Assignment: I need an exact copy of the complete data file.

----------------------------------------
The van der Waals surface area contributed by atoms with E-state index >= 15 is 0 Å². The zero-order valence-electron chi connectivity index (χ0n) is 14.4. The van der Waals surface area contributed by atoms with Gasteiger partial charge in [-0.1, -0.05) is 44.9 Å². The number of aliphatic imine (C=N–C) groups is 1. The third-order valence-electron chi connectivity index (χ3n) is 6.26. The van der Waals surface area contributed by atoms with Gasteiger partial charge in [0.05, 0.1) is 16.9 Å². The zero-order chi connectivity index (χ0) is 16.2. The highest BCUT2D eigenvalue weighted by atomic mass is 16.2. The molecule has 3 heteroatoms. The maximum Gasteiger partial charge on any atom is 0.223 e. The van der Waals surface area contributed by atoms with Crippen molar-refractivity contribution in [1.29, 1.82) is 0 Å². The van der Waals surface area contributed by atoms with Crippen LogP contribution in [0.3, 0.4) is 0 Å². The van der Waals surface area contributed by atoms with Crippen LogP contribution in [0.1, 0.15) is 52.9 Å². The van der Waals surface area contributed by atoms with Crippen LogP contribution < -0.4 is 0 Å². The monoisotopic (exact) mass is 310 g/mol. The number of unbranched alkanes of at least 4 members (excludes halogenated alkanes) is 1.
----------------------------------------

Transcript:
The van der Waals surface area contributed by atoms with E-state index >= 15 is 0 Å². The zero-order valence-electron chi connectivity index (χ0n) is 14.4. The van der Waals surface area contributed by atoms with Gasteiger partial charge in [-0.1, -0.05) is 44.9 Å². The number of aliphatic imine (C=N–C) groups is 1. The third-order valence-electron chi connectivity index (χ3n) is 6.26. The van der Waals surface area contributed by atoms with Gasteiger partial charge in [0.05, 0.1) is 16.9 Å². The zero-order chi connectivity index (χ0) is 16.2. The highest BCUT2D eigenvalue weighted by atomic mass is 16.2. The molecule has 3 heteroatoms. The maximum Gasteiger partial charge on any atom is 0.223 e. The van der Waals surface area contributed by atoms with Crippen molar-refractivity contribution in [1.29, 1.82) is 0 Å². The van der Waals surface area contributed by atoms with Crippen LogP contribution in [0.3, 0.4) is 0 Å². The van der Waals surface area contributed by atoms with Crippen LogP contribution in [0.1, 0.15) is 52.9 Å². The van der Waals surface area contributed by atoms with Crippen LogP contribution < -0.4 is 0 Å². The monoisotopic (exact) mass is 310 g/mol. The number of unbranched alkanes of at least 4 members (excludes halogenated alkanes) is 1.